I had the pleasure of interviewing Michelle Gore, a real life Rocket Scientist (Engineer) for General Dynamics. She ordered one of my Rocket Scientist dresses, and I just had to know more. This impressive young and fabulous woman from New York told me a bit about life and her career.
She's a Systems Engineer that works on the launch systems for nuclear missiles for the Navy and the Air Force. She calls herself a "nerd translator" and works with clients to figure out what kind of hardware and software they really need for their detailed design.
One project she worked on was upgrading the launch system for this submarine. How cool is that?!
So if you thought your job is hard....
"It's really exacting work. We have tons of reviews and testing because we're dealing with nuclear missiles and the safety of submarine crews. As I've told a couple of our interns; if another engineer has bugs in their code someone's computer could crash and they could have a bad day. If our code has bugs in it the worst case scenario is that *millions of people could die!* The interns stopped complaining about the reviews after that." - Michelle Gore
Her father is an electrical engineer and got her interested in the field when she was young. She then went into a vocational school to study electronics, and won a scholarship to Rensselaer Polytechnic Institute.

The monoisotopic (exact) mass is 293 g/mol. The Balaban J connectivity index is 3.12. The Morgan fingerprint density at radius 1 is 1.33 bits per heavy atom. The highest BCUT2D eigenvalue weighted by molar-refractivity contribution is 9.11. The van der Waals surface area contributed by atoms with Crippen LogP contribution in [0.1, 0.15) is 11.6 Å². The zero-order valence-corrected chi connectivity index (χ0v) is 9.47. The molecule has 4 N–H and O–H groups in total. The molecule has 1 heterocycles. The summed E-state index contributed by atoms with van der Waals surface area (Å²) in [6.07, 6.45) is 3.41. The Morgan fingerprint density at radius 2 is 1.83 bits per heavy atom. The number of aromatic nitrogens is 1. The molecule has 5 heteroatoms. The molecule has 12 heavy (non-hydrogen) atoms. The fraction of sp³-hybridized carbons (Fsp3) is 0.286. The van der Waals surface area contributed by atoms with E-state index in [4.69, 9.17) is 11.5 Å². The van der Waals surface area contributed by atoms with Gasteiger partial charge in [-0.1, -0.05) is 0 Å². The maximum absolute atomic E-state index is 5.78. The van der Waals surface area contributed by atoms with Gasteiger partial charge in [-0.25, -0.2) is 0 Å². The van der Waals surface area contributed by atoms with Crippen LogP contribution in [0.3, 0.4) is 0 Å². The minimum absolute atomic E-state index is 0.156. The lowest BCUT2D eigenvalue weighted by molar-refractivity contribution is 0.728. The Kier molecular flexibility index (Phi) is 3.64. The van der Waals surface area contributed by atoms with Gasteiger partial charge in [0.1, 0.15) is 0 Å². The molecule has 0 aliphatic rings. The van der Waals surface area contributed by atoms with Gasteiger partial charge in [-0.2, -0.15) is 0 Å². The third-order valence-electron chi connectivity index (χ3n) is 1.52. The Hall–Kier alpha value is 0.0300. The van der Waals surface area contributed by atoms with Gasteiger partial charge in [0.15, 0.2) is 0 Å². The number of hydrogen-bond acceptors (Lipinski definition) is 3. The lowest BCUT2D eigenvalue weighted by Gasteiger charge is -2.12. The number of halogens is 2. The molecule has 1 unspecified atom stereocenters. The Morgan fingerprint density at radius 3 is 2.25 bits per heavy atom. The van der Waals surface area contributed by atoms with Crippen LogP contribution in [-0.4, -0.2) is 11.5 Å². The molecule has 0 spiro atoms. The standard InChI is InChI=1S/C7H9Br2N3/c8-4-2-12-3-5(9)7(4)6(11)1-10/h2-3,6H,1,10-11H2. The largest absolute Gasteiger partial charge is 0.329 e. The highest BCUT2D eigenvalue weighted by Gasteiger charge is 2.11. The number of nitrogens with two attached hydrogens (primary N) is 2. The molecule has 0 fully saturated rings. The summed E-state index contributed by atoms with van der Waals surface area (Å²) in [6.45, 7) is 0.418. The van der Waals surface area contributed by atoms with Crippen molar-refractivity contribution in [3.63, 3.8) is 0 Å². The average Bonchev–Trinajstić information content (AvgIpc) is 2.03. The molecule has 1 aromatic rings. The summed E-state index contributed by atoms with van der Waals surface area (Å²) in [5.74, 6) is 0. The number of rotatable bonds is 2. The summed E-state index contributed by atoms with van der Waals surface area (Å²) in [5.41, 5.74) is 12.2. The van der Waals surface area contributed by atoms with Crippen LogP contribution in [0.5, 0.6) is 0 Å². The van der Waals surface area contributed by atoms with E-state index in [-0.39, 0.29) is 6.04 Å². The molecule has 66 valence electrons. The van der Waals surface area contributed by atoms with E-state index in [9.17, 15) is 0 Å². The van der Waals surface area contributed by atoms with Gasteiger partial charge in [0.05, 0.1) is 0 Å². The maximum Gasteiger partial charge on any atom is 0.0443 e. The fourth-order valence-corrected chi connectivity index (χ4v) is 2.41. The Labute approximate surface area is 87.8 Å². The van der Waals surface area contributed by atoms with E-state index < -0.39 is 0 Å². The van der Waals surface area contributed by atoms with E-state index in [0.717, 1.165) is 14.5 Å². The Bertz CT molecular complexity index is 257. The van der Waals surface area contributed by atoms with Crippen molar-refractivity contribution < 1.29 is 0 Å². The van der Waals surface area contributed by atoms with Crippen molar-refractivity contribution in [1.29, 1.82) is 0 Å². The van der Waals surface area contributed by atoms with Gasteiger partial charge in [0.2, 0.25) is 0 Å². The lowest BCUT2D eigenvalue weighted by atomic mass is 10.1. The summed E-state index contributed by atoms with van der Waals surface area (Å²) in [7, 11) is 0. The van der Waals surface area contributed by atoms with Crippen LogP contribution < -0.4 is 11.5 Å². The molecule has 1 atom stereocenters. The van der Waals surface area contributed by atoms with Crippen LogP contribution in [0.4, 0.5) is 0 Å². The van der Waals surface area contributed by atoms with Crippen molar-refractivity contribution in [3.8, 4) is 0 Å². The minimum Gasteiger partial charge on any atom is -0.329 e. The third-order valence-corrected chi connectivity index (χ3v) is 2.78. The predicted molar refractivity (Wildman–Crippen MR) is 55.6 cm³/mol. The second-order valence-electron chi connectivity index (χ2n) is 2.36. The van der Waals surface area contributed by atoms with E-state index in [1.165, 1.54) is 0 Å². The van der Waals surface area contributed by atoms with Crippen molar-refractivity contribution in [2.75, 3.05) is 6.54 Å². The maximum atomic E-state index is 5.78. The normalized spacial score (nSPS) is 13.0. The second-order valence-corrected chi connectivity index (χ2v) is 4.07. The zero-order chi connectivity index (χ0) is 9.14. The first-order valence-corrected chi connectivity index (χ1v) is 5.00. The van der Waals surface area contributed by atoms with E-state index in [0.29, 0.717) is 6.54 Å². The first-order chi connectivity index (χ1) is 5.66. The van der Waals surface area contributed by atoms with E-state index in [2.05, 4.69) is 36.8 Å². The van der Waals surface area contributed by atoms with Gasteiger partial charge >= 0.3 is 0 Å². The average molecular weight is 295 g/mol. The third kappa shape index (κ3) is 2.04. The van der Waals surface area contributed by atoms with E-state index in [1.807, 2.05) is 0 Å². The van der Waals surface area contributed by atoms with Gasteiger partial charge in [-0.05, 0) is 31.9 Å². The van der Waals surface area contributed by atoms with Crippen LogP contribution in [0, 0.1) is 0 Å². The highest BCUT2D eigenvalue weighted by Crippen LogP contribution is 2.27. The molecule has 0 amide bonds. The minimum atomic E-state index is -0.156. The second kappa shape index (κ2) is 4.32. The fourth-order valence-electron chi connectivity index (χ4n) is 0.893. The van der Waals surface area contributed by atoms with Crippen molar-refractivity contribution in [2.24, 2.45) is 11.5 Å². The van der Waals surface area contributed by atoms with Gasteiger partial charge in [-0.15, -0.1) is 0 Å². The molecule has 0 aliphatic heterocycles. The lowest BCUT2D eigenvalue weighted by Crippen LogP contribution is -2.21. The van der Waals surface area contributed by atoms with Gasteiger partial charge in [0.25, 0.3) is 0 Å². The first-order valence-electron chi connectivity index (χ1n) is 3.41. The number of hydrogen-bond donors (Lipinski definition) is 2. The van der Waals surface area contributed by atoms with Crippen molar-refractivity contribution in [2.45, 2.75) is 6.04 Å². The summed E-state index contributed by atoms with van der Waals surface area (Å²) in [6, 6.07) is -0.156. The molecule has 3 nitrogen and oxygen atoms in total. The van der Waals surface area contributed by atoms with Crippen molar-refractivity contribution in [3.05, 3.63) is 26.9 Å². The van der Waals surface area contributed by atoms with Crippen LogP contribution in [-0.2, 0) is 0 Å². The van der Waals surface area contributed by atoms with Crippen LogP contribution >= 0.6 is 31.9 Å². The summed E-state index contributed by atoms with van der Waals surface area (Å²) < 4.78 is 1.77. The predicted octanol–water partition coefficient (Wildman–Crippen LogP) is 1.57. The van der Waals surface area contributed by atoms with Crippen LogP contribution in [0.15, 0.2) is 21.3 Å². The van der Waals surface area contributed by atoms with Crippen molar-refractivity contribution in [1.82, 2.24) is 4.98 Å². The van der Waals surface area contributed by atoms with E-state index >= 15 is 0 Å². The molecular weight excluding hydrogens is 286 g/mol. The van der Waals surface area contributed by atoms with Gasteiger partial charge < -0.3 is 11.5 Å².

As a woman in a highly male-dominated field, she does think that women tend to have better communication skills, and sees that "[Because they are good at managing people] a lot of women in engineering get pushed into management positions, even if they are highly technical."
Even though she was on her high school wrestling team at one point (and had a shaved head) Michelle definitely doesn't shy away from being feminine now. She realized halfway through college that femininity is really a power to be embraced. She thinks it's good to bring a little attention to yourself and be memorable.
When I asked her what advice she would give for young people entering STEM fields, she emphasized:
"Kids need to get as much experience as they can and really take advantage of networking opportunities that come up through internships. They really don't teach enough communication and people skills in college."
Michelle also mentors kids for Project Lead the Way, a leading program for STEM education.
In the future, Michelle said she'd love to be a Chief Engineer for Airforce Ground doing high level architecture.